Used 1996 Toyota 4Runner
Edmunds' Expert Review
After a successful five-year run, the second-generation Toyota 4Runner has been retired, and not a moment too soon. Fresh in 1990, the 4Runner aged quickly as the sport-utility market exploded and other automakers introduced larger, safer and more powerful rivals. By 1995, the compact pickup-based 4Runner offered little, other than Toyota's reputation for reliability, to entice buyers.
For 1996, Toyota has separated this high-volume SUV from its pickup truck roots. The new 4Runner shares little with the Tacoma pickup. As a result, engineers have created a more refined vehicle without sacrificing tough off-road ability. Suspension travel and tread width are both up to improve off-road ability, ride, and handling. The interior is larger in every direction, thanks to a wheelbase that is two inches longer than the previous version. A lower floor and wider doors make getting into and out of the 4Runner less of an exercise in contortionism. Rear leg room is up by three inches, and cargo space has been improved as well.
Two engines are available on the 4Runner: a 2.7-liter inline four cylinder that makes 150 horsepower at 4800 rpm and 177 foot-pounds of torque at 4000 rpm., and a 3.4-liter V6 producing 183 horsepower at 4800 rpm and 217 foot-pounds of torque at 3600 rpm. These figures represent a substantial improvement over the old anemic four cylinder and wheezy V6 -- in fact, the new 2.7-liter four is more powerful than the 1995 model's 3.0-liter six.
Needless to say, all of this adds up to a much improved sport-ute. Safety hasn't been ignored in the revamped 4Runner, which sports dual airbags. Antilock brakes are standard with the V6 and optional on four-cylinder models. Steering response and feel have also been improved by replacing the old recirculating ball-type steering with a rack and pinion setup. Access to the cargo area is improved by switching from a two-piece tailgate to a one-piece hatch-style liftgate with a power-down rear window.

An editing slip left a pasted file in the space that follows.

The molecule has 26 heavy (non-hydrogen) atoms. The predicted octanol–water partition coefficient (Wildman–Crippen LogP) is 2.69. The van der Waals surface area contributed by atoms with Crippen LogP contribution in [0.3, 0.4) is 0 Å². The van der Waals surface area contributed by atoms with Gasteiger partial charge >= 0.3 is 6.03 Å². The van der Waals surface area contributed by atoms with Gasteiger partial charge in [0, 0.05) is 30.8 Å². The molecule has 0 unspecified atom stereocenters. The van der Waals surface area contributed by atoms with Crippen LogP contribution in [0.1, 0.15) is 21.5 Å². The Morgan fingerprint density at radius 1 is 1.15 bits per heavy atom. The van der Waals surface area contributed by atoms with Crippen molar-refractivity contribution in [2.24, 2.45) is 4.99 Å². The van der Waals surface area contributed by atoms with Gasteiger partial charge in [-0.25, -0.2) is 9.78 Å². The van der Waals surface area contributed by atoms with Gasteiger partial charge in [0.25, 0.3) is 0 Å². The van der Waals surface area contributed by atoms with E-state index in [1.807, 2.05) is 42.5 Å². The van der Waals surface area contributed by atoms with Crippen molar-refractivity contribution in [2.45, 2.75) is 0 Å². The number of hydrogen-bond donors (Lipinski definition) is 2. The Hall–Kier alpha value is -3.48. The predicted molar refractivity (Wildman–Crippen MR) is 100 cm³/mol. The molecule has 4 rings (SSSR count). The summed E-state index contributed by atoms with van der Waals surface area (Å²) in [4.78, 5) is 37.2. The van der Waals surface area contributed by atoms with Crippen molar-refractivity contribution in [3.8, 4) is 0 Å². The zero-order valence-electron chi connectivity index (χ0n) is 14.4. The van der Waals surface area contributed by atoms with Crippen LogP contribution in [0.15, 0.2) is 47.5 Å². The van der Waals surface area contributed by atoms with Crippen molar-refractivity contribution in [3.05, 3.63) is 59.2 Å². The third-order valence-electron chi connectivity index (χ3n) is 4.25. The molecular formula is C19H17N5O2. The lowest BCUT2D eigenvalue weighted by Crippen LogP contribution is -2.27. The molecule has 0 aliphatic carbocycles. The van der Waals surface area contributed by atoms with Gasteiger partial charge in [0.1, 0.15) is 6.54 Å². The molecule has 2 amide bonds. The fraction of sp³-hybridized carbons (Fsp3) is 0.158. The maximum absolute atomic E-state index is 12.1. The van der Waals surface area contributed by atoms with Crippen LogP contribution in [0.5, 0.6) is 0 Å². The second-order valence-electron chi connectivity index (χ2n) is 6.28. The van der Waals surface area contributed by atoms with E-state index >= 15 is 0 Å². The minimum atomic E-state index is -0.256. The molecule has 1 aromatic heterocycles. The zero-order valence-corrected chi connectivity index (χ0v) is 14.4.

Also new are 20-ounce cupholders, a bigger console storage area, and relocated rear speakers. Seven new exterior colors debut, and all new interior fabrics and designs round out the new 4Runner package. Overall, a very nice effort, resulting in a tough truck with looks to match. Pricing runs from $20,000 for a 2WD four cylinder Base model to $36,000 for a fully loaded Limited. This lands the 4Runner right smack dab in Tahoe, Explorer and Grand Cherokee territory. Keep it in mind.
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Features & Specs
Used 1996 Toyota 4Runner Overview
The Used 1996 Toyota 4Runner is offered in the following submodels: 4Runner SUV. Available styles include SR5 4dr SUV, SR5 4dr SUV 4WD, 4dr SUV 4WD, Limited 4dr SUV 4WD, and 4dr SUV.
What's a good price on a Used 1996 Toyota 4Runner?
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Which used 1996 Toyota 4Runners are available in my area?
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Can't find a used 1996 Toyota 4Runners you want in your area? Consider a broader search.
Find a used Toyota 4Runner for sale - 3 great deals out of 18 listings starting at $9,988.
Find a used Toyota for sale - 5 great deals out of 16 listings starting at $25,361.
Find a used certified pre-owned Toyota 4Runner for sale - 12 great deals out of 18 listings starting at $19,594.
Find a used certified pre-owned Toyota for sale - 5 great deals out of 23 listings starting at $21,050.
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Should I lease or buy a 1996 Toyota 4Runner?
Is it better to lease or buy a car? Ask most people and they'll probably tell you that car buying is the way to go. And from a financial perspective, it's true, provided you're willing to make higher monthly payments, pay off the loan in full and keep the car for a few years. Leasing, on the other hand, can be a less expensive option on a month-to-month basis. It's also good if you're someone who likes to drive a new car every three years or so.